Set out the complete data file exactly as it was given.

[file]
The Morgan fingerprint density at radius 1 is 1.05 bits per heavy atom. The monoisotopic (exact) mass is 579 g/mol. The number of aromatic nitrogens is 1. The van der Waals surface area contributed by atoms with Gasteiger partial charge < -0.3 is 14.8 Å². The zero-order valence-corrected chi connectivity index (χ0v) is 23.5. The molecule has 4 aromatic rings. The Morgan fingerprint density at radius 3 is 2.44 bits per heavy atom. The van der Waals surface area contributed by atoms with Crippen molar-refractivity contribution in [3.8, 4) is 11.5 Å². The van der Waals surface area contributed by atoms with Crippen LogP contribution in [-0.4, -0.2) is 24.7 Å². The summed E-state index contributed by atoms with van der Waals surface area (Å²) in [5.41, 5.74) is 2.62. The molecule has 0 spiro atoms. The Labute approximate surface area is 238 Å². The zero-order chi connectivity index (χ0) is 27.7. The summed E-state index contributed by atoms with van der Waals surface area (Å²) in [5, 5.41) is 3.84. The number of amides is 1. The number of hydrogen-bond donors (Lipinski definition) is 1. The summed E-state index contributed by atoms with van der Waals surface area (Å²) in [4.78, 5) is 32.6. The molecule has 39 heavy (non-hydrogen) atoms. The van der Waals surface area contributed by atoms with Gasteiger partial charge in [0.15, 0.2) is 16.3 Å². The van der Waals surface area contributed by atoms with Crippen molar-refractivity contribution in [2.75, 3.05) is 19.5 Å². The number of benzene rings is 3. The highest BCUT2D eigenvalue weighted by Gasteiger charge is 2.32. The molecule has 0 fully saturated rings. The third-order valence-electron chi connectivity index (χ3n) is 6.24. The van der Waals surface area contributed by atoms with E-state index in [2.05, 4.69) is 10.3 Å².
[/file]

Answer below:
The Morgan fingerprint density at radius 1 is 1.05 bits per heavy atom. The monoisotopic (exact) mass is 579 g/mol. The number of aromatic nitrogens is 1. The van der Waals surface area contributed by atoms with Gasteiger partial charge < -0.3 is 14.8 Å². The zero-order valence-corrected chi connectivity index (χ0v) is 23.5. The molecule has 4 aromatic rings. The Morgan fingerprint density at radius 3 is 2.44 bits per heavy atom. The van der Waals surface area contributed by atoms with Crippen molar-refractivity contribution in [3.8, 4) is 11.5 Å². The van der Waals surface area contributed by atoms with Crippen LogP contribution in [-0.4, -0.2) is 24.7 Å². The summed E-state index contributed by atoms with van der Waals surface area (Å²) in [5.41, 5.74) is 2.62. The molecule has 0 spiro atoms. The Labute approximate surface area is 238 Å². The zero-order chi connectivity index (χ0) is 27.7. The summed E-state index contributed by atoms with van der Waals surface area (Å²) in [5, 5.41) is 3.84. The number of amides is 1. The number of hydrogen-bond donors (Lipinski definition) is 1. The summed E-state index contributed by atoms with van der Waals surface area (Å²) in [4.78, 5) is 32.6. The molecule has 39 heavy (non-hydrogen) atoms. The van der Waals surface area contributed by atoms with Gasteiger partial charge in [0.15, 0.2) is 16.3 Å². The van der Waals surface area contributed by atoms with Crippen molar-refractivity contribution in [2.75, 3.05) is 19.5 Å². The number of benzene rings is 3. The highest BCUT2D eigenvalue weighted by Gasteiger charge is 2.32. The molecule has 0 fully saturated rings. The third-order valence-electron chi connectivity index (χ3n) is 6.24. The van der Waals surface area contributed by atoms with E-state index in [2.05, 4.69) is 10.3 Å².